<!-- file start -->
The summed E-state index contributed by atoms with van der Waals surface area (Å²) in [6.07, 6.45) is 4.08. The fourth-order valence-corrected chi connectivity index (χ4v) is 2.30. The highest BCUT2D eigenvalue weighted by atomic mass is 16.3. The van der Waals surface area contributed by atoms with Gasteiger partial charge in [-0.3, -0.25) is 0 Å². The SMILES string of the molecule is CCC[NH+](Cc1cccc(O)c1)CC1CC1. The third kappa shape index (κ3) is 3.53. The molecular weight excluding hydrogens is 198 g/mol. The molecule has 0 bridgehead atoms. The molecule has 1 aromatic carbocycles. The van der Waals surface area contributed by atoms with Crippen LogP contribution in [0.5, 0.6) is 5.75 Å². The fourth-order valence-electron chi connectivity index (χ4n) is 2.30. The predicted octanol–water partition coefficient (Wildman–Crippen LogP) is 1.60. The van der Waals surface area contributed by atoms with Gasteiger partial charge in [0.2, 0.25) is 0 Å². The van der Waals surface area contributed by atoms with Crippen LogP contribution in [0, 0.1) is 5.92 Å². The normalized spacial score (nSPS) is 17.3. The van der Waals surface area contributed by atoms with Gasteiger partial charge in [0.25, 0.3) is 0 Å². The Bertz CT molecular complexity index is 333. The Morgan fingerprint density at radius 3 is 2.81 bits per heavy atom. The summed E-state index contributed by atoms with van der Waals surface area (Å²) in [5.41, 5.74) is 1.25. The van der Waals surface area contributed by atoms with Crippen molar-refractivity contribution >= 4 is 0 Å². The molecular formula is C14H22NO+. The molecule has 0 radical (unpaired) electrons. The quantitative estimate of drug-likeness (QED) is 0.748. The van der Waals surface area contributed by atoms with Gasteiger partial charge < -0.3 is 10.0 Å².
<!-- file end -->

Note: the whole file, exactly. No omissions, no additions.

The summed E-state index contributed by atoms with van der Waals surface area (Å²) in [6.07, 6.45) is 4.08. The fourth-order valence-corrected chi connectivity index (χ4v) is 2.30. The highest BCUT2D eigenvalue weighted by atomic mass is 16.3. The van der Waals surface area contributed by atoms with Gasteiger partial charge in [-0.3, -0.25) is 0 Å². The SMILES string of the molecule is CCC[NH+](Cc1cccc(O)c1)CC1CC1. The third kappa shape index (κ3) is 3.53. The molecular weight excluding hydrogens is 198 g/mol. The molecule has 0 bridgehead atoms. The molecule has 1 aromatic carbocycles. The van der Waals surface area contributed by atoms with Crippen LogP contribution in [0.5, 0.6) is 5.75 Å². The fourth-order valence-electron chi connectivity index (χ4n) is 2.30. The predicted octanol–water partition coefficient (Wildman–Crippen LogP) is 1.60. The van der Waals surface area contributed by atoms with Gasteiger partial charge in [0.2, 0.25) is 0 Å². The van der Waals surface area contributed by atoms with Crippen LogP contribution in [0, 0.1) is 5.92 Å². The normalized spacial score (nSPS) is 17.3. The van der Waals surface area contributed by atoms with Gasteiger partial charge in [0.25, 0.3) is 0 Å². The Bertz CT molecular complexity index is 333. The Morgan fingerprint density at radius 3 is 2.81 bits per heavy atom. The summed E-state index contributed by atoms with van der Waals surface area (Å²) in [5.41, 5.74) is 1.25. The van der Waals surface area contributed by atoms with Crippen molar-refractivity contribution >= 4 is 0 Å². The molecular formula is C14H22NO+. The molecule has 0 radical (unpaired) electrons. The quantitative estimate of drug-likeness (QED) is 0.748. The van der Waals surface area contributed by atoms with Gasteiger partial charge < -0.3 is 10.0 Å².